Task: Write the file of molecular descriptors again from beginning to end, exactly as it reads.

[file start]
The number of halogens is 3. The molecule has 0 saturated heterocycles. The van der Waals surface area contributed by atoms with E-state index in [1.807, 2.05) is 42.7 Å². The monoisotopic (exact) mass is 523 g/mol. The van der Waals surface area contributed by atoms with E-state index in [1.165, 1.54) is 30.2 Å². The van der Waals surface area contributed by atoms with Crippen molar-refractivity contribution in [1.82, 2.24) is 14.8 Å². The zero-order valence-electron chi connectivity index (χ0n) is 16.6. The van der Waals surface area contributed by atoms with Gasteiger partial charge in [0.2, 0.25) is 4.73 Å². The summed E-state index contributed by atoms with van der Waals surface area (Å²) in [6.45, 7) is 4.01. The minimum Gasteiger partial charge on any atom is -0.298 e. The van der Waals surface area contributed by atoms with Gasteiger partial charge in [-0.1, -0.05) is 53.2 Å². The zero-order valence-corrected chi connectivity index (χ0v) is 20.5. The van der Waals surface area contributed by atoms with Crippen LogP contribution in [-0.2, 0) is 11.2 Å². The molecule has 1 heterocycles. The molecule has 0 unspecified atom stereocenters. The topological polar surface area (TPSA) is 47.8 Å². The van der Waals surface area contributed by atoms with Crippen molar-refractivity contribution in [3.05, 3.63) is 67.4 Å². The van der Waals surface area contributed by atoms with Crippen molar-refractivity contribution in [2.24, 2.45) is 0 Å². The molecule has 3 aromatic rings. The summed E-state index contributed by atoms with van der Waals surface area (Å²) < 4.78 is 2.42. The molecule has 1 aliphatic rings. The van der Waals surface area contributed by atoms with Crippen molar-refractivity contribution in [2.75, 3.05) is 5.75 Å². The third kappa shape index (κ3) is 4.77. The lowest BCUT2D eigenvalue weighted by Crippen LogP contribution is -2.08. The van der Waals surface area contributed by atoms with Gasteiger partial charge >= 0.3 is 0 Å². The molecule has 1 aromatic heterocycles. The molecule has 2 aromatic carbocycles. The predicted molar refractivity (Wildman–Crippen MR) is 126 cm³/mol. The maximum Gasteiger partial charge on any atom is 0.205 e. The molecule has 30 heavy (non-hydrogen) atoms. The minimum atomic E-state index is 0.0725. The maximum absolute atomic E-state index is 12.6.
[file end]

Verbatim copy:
The number of halogens is 3. The molecule has 0 saturated heterocycles. The van der Waals surface area contributed by atoms with E-state index in [1.807, 2.05) is 42.7 Å². The monoisotopic (exact) mass is 523 g/mol. The van der Waals surface area contributed by atoms with E-state index in [1.165, 1.54) is 30.2 Å². The van der Waals surface area contributed by atoms with Crippen molar-refractivity contribution in [1.82, 2.24) is 14.8 Å². The zero-order valence-electron chi connectivity index (χ0n) is 16.6. The van der Waals surface area contributed by atoms with Gasteiger partial charge in [0.2, 0.25) is 4.73 Å². The summed E-state index contributed by atoms with van der Waals surface area (Å²) in [6.45, 7) is 4.01. The minimum Gasteiger partial charge on any atom is -0.298 e. The van der Waals surface area contributed by atoms with Gasteiger partial charge in [-0.1, -0.05) is 53.2 Å². The zero-order valence-corrected chi connectivity index (χ0v) is 20.5. The van der Waals surface area contributed by atoms with Crippen LogP contribution in [-0.2, 0) is 11.2 Å². The molecule has 1 heterocycles. The molecule has 0 unspecified atom stereocenters. The topological polar surface area (TPSA) is 47.8 Å². The van der Waals surface area contributed by atoms with Crippen molar-refractivity contribution in [3.05, 3.63) is 67.4 Å². The van der Waals surface area contributed by atoms with Crippen molar-refractivity contribution in [2.24, 2.45) is 0 Å². The molecule has 3 aromatic rings. The summed E-state index contributed by atoms with van der Waals surface area (Å²) < 4.78 is 2.42. The molecule has 1 aliphatic rings. The van der Waals surface area contributed by atoms with Crippen molar-refractivity contribution in [2.75, 3.05) is 5.75 Å². The third kappa shape index (κ3) is 4.77. The lowest BCUT2D eigenvalue weighted by Crippen LogP contribution is -2.08. The van der Waals surface area contributed by atoms with Gasteiger partial charge >= 0.3 is 0 Å². The molecule has 1 aromatic heterocycles. The molecule has 2 aromatic carbocycles. The predicted molar refractivity (Wildman–Crippen MR) is 126 cm³/mol. The maximum Gasteiger partial charge on any atom is 0.205 e. The molecule has 30 heavy (non-hydrogen) atoms. The minimum atomic E-state index is 0.0725. The maximum absolute atomic E-state index is 12.6.